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This story is a quick one! Essentially I was at my manager’s desk when someone walked in; he looked over and said, “You handle this one.” My mind just wasn’t in the right space at that time; I felt rushed, or rather, pushed…But I went over to the guy, facing him square. He tried to ask a question but I re-situated my feet in the same spot to emphasize I wasn’t budging. And the lame part is that he wasn’t there asking about pianos- some random question. His frustration was evident, and he rubbed it in by turning away on the way out and saying, “Gee, thanks for the help.”
Ok, I admit, I may not have lost a piano sale but I sure lost some good worth of mouth – oops. Upon returning my supervisor kind of laughed with a surprised look on his face and said, “Wow, you looked on the defensive with him!” It was just one of those moments that wasn’t exactly good for the customer or me. But I must say, I never did that again because it didn’t even feel good – lol. And the bad part is that I think I tried to sell him a piano instead of answering his question. And that is a big no no when it comes to customer service.
This article has been written by pianist Ryan David Dwyer www.ryandaviddwyer.com
It was my 2nd year selling pianos in 2003. At that time our chain of 10 stores had an agreement with the University of Texas at El Paso (UTEP), that in exchange for providing pianos in the student classrooms, we could do a once a year piano sale to the alumni . I had no clue that I’d make a $17,000.00 sale this go around. But I didn’t sell it to a University student.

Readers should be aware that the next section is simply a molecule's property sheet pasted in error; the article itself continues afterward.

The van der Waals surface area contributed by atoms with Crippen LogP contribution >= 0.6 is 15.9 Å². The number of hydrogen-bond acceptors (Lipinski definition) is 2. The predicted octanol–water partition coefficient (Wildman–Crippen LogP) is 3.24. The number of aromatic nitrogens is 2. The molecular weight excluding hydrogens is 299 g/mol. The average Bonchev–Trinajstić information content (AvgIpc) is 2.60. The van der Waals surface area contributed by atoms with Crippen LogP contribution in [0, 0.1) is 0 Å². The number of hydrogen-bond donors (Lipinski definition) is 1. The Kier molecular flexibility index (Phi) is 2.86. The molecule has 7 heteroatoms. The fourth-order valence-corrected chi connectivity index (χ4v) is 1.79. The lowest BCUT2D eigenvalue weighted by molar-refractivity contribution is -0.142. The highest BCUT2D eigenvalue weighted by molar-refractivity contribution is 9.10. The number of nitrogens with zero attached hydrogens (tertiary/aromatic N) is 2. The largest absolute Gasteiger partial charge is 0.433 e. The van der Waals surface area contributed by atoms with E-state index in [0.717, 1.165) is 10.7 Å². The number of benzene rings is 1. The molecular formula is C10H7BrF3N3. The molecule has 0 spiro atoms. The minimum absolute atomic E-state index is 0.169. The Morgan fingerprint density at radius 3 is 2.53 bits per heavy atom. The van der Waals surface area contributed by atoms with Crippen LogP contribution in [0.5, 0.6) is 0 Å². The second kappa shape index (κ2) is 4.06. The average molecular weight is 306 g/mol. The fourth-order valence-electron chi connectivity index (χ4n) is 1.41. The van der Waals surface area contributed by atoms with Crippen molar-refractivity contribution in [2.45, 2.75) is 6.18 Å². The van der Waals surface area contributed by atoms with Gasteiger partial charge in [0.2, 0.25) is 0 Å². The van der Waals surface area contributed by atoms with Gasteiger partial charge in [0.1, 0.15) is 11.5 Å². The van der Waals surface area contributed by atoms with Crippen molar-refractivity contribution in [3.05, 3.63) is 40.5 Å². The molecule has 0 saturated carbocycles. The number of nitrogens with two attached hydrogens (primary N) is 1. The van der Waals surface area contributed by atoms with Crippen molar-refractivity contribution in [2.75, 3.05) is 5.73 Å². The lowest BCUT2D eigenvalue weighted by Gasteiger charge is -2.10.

Anyhow, on the day I decided to go casual and wear sweatpants, a tall muscular built individual came into the showroom and started looking hastily at the grand pianos. When I inquired on which one he had the most interest in, he looked at the high polished mahogany (beautiful redish color) Chickering grand piano and said, “Can you come down on the $23,000.00 price any? Pianos are like a boat to me.” I was astonished that he wasn’t even intending on playing it, despite the fact that it is a player piano. Somehow during the conversation he brought up owning a fitness company in town (guess he took a lot of pride in it). For some reason, my manager didn’t want to budge on the price, and I told him if anything changes I’ll get back to him. I held onto the number real good.
So weeks later the university piano sale happened. My luck turned when one of the company execs made a decision to slash the Chickering price from $23,000.00 to $17,000.00 ; I knew the fitness owner couldn’t resist this. After calling him up he immediately said, “I’ll be right there with a check”. Wow! This was one of those instances where ‘dressing nice’ had nothing to do with making a big business transaction.
-Ryan David Dwyer www.ryandaviddwyer.com